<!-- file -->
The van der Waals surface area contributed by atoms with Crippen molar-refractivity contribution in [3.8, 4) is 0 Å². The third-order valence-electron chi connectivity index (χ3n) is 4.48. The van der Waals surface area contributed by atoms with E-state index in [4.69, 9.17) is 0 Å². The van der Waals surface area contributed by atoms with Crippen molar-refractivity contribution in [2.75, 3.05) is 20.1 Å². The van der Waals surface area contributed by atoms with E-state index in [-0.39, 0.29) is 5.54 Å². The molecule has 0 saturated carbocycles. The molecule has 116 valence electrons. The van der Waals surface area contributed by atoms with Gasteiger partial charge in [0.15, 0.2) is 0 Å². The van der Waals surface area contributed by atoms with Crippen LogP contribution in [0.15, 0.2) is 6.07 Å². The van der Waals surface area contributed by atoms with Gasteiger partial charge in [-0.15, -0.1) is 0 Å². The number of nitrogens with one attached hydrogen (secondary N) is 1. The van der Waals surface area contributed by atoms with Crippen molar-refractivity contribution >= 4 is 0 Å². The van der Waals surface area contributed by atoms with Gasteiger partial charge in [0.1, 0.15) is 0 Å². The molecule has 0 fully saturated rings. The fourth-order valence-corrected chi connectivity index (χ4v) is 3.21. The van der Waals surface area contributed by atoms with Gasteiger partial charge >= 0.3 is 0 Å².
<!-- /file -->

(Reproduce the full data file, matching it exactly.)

The van der Waals surface area contributed by atoms with Crippen molar-refractivity contribution in [3.8, 4) is 0 Å². The third-order valence-electron chi connectivity index (χ3n) is 4.48. The van der Waals surface area contributed by atoms with E-state index in [4.69, 9.17) is 0 Å². The van der Waals surface area contributed by atoms with Crippen molar-refractivity contribution in [2.75, 3.05) is 20.1 Å². The van der Waals surface area contributed by atoms with E-state index in [-0.39, 0.29) is 5.54 Å². The molecule has 0 saturated carbocycles. The molecule has 116 valence electrons. The van der Waals surface area contributed by atoms with Gasteiger partial charge in [0.15, 0.2) is 0 Å². The van der Waals surface area contributed by atoms with Crippen LogP contribution in [0.15, 0.2) is 6.07 Å². The van der Waals surface area contributed by atoms with Gasteiger partial charge in [-0.15, -0.1) is 0 Å². The number of nitrogens with one attached hydrogen (secondary N) is 1. The van der Waals surface area contributed by atoms with Crippen molar-refractivity contribution >= 4 is 0 Å². The van der Waals surface area contributed by atoms with Gasteiger partial charge in [0.1, 0.15) is 0 Å². The molecule has 0 fully saturated rings. The fourth-order valence-corrected chi connectivity index (χ4v) is 3.21. The van der Waals surface area contributed by atoms with Gasteiger partial charge >= 0.3 is 0 Å².